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wwh Offline
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The bowstring is placed in the "nock" on trailing edge of arrow. Incidentally, archers often dyed the
fletching with their personal colors to keep others from claiming them. I read a genealogy book by
a learned English clergyman that said an early word for and arrow was "flower", ;from root "flow"
and when victim lay on his back, the arros shaft with gaudy feathers looked like a bouquet, and
that is how we got our word "flower" for pretty blossoms. I haven't been able to find confirmation
of this.


Re: Archery - the verb for? #73623
06/20/02 05:55 PM
06/20/02 05:55 PM
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Nacogdoches, Texas, USA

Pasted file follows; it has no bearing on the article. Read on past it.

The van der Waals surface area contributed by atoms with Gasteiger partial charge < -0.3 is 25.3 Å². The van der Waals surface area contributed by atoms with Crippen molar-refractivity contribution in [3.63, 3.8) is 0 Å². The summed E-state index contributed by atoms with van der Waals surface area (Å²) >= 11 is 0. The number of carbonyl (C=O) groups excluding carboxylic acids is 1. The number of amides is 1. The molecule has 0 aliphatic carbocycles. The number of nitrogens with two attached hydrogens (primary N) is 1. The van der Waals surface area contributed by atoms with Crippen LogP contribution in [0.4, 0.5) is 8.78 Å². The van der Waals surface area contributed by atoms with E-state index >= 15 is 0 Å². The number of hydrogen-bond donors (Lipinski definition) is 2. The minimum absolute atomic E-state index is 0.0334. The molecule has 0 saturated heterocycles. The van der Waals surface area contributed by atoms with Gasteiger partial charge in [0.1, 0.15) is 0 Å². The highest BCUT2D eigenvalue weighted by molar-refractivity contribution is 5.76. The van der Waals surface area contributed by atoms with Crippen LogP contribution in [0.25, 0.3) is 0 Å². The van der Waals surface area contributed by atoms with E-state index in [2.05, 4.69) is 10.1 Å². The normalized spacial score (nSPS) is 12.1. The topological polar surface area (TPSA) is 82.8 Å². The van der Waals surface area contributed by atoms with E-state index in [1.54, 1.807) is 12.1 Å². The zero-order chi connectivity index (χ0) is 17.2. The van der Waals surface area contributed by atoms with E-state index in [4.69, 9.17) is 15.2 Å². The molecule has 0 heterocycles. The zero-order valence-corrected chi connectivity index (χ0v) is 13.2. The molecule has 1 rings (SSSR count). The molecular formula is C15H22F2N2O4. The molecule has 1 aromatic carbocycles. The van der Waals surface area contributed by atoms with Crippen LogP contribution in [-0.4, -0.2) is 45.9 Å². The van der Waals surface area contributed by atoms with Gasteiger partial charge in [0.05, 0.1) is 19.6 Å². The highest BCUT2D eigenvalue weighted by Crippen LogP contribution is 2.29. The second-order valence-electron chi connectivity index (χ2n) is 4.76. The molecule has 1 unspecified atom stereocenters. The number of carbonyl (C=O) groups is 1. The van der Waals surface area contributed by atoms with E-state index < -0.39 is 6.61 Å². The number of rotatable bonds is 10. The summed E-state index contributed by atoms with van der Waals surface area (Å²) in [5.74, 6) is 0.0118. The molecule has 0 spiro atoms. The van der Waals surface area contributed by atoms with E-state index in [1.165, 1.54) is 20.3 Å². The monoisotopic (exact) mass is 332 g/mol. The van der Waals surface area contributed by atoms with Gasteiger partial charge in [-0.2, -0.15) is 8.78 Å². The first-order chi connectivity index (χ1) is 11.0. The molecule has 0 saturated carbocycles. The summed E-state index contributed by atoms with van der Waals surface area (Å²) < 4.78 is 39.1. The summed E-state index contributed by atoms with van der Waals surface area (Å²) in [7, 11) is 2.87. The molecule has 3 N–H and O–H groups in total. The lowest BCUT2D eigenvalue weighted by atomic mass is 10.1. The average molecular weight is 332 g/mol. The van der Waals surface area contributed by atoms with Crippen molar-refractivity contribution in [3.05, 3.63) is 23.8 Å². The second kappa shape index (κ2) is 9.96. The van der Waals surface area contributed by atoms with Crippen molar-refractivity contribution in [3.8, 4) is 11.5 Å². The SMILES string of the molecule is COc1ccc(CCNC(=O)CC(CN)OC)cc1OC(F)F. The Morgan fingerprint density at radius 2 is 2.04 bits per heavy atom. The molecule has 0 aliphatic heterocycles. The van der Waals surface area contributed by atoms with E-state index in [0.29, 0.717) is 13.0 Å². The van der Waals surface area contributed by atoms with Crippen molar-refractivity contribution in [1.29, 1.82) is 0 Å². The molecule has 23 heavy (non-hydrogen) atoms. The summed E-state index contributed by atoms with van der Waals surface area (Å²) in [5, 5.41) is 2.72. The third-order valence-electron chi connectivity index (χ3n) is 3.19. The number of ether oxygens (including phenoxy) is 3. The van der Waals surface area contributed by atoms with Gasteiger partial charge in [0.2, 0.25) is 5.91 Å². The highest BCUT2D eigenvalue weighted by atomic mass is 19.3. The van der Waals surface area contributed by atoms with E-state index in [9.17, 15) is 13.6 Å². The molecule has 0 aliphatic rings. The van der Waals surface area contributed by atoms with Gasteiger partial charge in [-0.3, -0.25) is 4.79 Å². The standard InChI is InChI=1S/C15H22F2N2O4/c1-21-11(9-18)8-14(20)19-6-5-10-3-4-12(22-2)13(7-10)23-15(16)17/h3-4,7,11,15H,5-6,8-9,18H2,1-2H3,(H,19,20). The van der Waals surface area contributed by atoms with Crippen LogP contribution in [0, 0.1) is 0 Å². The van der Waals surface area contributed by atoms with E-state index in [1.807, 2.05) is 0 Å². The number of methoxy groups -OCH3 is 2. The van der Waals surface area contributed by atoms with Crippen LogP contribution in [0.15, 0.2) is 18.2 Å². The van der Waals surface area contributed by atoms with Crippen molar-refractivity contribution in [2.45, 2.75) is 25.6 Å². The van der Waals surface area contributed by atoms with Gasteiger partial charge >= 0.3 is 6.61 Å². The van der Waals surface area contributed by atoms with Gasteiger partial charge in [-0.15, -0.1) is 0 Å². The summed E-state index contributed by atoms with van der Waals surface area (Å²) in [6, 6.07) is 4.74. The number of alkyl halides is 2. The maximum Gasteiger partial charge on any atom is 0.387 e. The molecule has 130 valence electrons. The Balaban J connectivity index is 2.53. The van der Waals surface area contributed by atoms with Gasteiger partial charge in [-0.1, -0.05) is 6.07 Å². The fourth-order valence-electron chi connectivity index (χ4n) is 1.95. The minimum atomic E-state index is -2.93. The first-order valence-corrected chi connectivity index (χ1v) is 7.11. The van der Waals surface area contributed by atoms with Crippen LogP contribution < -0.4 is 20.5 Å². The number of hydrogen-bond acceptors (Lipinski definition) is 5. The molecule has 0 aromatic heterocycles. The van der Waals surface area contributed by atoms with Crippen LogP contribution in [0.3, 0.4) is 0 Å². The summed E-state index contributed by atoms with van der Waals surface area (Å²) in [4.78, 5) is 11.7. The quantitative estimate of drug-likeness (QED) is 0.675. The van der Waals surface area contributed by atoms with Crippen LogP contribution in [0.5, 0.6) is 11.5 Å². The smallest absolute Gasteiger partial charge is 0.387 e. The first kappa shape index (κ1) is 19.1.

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Robert Payne Offline
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I don't know anything (much) about word derivations, but I know a little about archery (I hunt deer with a bow). I have to question the theory that "cock-up" came from nocking an arrow incorrectly. As was explained by doc_comfort, the feathers (fletches) are arranged in 120-degree increments around the arrow shaft. When you nock an arrow you hold the bow horizontally, and the correct way to position the arrow is with the cock (feather) up. So...with this theory "cock-up" should have come to mean "done correctly"! If you wish to consider the phrase from the vertical bow position, the correct way would be "cock-left" (for a rightie), and the wrong position would be "cock-right." Of course this may all be a bunch of "cock and bull"! [grin]